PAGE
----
As is fitting on Labour Day, I’d like to draw together some threads I’ve seen over the last week, all relating to work. They may not seem initially to be connected, but don’t worry – I’ll get there!!
The first came in the form of a post titled “Are Women Dissatisfied Enough?” on one of the Harvard Business Review blogs, written by Vineet Nayar. Mr. Nayar, a prominent global business leader, is concerned about the ongoing imbalance in the male/female ratio at the most senior levels in business. He wrote a post in which he essentially called for us “ladies” to step it up and get hungrier, indicating that our lack of dissatisfaction with the status quo is why it remains unchanged (and has, in fact, flatlined over the last few years).
The second was the continuing media interest in Social Media Group’s unlimited paid time off policy (a.k.a. “UPTO“). A few weeks ago, renewed curiosity landed us on the front page of the biggest paper in the country, followed by a feature on national television news. This after the initial flurry late last year when we first announced the program and saw coverage by Time Magazine Online, ABC News and a variety of other major media outlets across North America. Something about our policy (one shared by both Netflix and parts of IBM) obviously resonates with people, generating equal parts disbelief and resumes.
The third was a global study that came out last week that showed that 52% of North Americans had called in “sick” to work when they were not, at some point in the last year (an amazing 71% of Chinese workers had done so). In light of our approach to work at SMG, I was interviewed about the study (and our UPTO policy – again) on the national news.
And the fourth (yes, there is a fourth!) was this highly intelligent article by Mathew Ingram of GigaOm, asking whether structured work hours were, in fact, perhaps not something best done away with in a knowledge economy, and which also referenced SMG’s UPTO policy.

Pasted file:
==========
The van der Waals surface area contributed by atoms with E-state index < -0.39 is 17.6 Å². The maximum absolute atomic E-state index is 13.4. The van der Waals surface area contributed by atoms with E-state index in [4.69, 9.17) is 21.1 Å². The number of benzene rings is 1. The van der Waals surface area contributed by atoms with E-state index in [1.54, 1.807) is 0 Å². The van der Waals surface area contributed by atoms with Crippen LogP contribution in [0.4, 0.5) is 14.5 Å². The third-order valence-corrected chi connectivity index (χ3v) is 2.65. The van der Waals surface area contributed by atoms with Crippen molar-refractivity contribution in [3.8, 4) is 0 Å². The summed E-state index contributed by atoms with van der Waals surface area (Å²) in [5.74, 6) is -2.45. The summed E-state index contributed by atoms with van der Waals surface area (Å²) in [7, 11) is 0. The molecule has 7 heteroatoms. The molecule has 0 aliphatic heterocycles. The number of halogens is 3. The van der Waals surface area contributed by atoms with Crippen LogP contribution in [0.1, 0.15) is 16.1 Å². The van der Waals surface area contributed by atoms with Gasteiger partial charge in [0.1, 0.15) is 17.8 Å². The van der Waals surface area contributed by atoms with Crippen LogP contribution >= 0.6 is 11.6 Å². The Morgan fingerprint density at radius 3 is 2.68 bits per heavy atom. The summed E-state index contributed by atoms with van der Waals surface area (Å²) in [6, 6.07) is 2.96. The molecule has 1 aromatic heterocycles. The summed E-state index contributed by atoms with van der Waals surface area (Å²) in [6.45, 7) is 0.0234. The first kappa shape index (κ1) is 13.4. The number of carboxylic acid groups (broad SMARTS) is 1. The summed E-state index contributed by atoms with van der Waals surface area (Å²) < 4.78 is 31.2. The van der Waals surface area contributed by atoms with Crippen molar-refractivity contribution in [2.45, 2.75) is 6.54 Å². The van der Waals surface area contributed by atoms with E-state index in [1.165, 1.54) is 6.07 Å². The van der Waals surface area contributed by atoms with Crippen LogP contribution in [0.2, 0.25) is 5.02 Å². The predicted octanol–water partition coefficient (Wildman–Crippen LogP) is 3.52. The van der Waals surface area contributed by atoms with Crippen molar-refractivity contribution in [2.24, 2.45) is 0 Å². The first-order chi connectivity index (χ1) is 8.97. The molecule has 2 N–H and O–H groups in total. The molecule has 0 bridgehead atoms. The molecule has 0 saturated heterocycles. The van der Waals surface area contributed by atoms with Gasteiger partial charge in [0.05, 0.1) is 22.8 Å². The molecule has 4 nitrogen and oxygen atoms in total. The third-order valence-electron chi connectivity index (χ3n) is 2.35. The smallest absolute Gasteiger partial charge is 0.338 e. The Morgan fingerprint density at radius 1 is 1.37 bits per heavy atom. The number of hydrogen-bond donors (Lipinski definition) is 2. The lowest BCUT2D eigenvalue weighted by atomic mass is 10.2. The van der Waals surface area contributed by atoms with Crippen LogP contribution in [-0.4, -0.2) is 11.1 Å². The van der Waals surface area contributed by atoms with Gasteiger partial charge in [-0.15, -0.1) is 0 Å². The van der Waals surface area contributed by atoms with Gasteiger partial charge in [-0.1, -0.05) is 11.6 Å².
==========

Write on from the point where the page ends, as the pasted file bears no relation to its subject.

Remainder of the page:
So – how people work and how happy they are about it seems to be a pretty hot topic, huh?
And here’s why I think the issue of under-representation of women at senior levels and our empowered approach to work come together. As I said in my comment on Vineet Nayar’s blog post (since voted up for by dozens of readers on the HBR blog, making it the most popular comment so far) I’m not so sure that the gender imbalance is actually the kind of problem we think it is. Men and women have equal intellectual potential and capacity to work hard. 51% of the population is female, and a corresponding number of women make up the average university/college population. So women have the capacity, skills and numbers to be wherever they want to be. And yet – they are not proportionally represented at the most senior levels.
You know what? I think the issue may, in fact, be that, individually, when push comes to shove, many women simply don’t want to be at senior levels, especially once they take a look at the sacrifices required, especially in environments where visible hours at work are somehow counted as indicators of skill, commitment and aptitude (as opposed to a lack of a balanced life, the inability to work efficiently and, frankly, sucking up).
In other words – most workplaces are doing it wrong. With an over-focus on process vs. results (“Did you stay later than anyone in your department last night?” vs. “That was one of the most creative solutions I have ever seen!”) they are alienating at least half of the population (if not more) – a population that is very economically mobile, has significant options when it comes to subsistence income and is one of the fastest-growing groups of entrepreneurs on earth.
So – is it you, or is it us? As 19th-century workforms meet 21st century reality, is the issue not perhaps a lack of opportunity, but rather changing expectations and expanding freedom to choose that account for inequality at the senior-most levels? Could it actually be that women are too smart to take those senior roles? Might it be that what corporate America is selling, women are not buying?
I would love to hear what you think!